Coronavirus News Europe

Brussels gives pedestrians, cyclists priority across city – POLITICO


A cyclist rides past the Maneken Pis in central Brussels | Thierry Monasse/Getty Images

To aid social distancing, roads to be opened up from early May ‘until further notice.’



The entire inner city area of Brussels to set to become a lot more cyclist and pedestrian-friendly in a bid to give people more space because of the coronavirus.

To facilitate COVID-19 social distancing, the Belgian capital will from early May give priority to those moving on foot or by bike within the Pentagon zone — the area encircled by the inner ring road — and set 20 kilometer per hour speed limits for vehicles.

The Belgian government is on Friday expected to outline plans to start easing the current lockdown, with Prime Minister Sophie Wilmès promising the country will take a “step by step” approach to lifting restrictions.

The mobility plan, previewed Monday in Le Soir, was developed by Brussels Mayor Philippe Close and the city’s mobility minister, Bart Dhondt, whose Socialist and Green parties are part of the city’s governing coalition.

A spokesperson for Close told POLITICO that the city was seeking to “take advantage of social distancing measures” and ultimately “give more space to the people, and especially the cycling and walking community.”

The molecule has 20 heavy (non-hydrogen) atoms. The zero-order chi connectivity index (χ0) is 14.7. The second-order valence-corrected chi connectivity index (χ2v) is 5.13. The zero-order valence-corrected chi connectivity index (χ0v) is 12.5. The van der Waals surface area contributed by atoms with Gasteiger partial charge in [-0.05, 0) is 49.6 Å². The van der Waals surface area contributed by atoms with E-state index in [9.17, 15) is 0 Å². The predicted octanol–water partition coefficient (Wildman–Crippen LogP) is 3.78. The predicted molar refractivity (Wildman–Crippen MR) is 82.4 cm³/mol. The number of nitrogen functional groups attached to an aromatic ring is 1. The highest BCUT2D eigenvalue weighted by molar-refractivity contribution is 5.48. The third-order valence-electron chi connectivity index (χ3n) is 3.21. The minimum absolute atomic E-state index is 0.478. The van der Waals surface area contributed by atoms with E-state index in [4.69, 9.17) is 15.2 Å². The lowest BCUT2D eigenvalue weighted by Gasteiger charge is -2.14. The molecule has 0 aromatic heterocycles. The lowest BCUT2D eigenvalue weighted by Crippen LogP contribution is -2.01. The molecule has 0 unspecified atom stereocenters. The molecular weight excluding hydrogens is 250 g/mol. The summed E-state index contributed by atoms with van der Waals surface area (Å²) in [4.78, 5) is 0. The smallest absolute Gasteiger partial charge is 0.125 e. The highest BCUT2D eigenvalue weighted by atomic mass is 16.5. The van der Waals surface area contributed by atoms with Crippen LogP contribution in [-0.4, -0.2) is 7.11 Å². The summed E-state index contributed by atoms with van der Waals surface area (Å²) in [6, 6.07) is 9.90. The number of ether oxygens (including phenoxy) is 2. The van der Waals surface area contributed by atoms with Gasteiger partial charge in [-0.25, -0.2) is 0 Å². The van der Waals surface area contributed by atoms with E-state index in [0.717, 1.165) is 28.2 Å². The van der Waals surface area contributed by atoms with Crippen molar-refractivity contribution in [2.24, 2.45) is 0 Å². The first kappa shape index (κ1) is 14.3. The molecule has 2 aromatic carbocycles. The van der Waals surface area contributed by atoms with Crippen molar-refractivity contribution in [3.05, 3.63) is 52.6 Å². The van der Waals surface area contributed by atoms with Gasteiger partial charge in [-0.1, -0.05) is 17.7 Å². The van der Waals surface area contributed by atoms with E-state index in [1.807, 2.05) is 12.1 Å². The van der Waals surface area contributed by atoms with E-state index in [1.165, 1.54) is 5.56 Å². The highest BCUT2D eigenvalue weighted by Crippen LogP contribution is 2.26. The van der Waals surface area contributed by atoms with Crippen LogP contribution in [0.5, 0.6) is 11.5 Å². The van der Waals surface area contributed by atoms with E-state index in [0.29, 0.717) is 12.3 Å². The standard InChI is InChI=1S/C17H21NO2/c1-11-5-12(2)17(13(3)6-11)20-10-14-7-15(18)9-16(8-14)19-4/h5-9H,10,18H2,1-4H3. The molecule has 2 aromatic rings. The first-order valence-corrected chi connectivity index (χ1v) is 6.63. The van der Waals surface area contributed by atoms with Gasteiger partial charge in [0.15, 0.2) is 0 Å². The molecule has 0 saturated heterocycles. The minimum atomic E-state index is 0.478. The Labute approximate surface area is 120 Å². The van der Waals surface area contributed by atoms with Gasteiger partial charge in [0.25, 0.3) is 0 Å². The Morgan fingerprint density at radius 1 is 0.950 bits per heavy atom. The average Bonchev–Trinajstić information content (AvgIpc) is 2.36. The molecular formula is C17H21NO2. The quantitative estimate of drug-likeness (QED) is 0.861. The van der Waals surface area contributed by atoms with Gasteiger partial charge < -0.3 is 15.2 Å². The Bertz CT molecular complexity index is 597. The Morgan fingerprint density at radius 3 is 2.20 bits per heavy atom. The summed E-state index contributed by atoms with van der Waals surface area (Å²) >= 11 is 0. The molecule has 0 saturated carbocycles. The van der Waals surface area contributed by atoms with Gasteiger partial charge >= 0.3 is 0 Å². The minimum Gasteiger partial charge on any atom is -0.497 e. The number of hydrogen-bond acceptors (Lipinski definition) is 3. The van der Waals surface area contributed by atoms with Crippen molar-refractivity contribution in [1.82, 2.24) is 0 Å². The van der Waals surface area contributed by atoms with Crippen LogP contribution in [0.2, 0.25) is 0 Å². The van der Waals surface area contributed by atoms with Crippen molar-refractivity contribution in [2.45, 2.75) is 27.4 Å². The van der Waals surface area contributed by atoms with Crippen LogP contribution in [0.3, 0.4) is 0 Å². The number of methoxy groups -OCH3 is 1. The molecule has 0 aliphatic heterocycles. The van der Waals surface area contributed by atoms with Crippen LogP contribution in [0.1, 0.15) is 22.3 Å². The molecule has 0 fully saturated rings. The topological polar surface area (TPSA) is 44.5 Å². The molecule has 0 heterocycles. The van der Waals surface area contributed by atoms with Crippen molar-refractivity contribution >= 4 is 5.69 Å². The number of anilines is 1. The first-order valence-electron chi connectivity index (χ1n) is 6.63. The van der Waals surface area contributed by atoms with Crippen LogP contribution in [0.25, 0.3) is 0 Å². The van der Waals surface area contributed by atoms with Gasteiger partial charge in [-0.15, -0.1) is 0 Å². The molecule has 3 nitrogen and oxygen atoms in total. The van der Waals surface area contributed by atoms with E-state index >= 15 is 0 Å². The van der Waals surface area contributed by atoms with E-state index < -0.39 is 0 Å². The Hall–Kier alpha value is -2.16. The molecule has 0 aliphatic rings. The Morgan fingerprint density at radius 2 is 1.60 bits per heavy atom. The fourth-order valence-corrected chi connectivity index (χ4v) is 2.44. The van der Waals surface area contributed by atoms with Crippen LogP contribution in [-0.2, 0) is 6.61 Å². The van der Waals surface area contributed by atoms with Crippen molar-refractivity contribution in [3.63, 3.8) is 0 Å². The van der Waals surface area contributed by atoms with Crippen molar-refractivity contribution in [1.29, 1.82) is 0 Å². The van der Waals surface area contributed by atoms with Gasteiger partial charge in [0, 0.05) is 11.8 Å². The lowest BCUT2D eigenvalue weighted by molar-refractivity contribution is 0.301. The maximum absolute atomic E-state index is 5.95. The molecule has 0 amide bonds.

They said the new measures will go into effect by early May, “once signage is installed” and would be maintained “until further notice.”

“The idea is not to kick cars out, but to share our public space in a better way,” the spokesperson said.

The plans will also see the popular Bois de la Cambre park remain closed to traffic.

Brussels is just one of several European cities changing their mobility rules as a result of the coronavirus pandemic.

Hard-hit Milan recently announced that 35 kilometers of its streets will be turned into cycling and walking zones this summer, with car access severely limited in order to allow for greater social distance.

In Berlin, city authorities are taking road space from drivers to make wider bike lines that ensure safe movement while the pandemic lasts.


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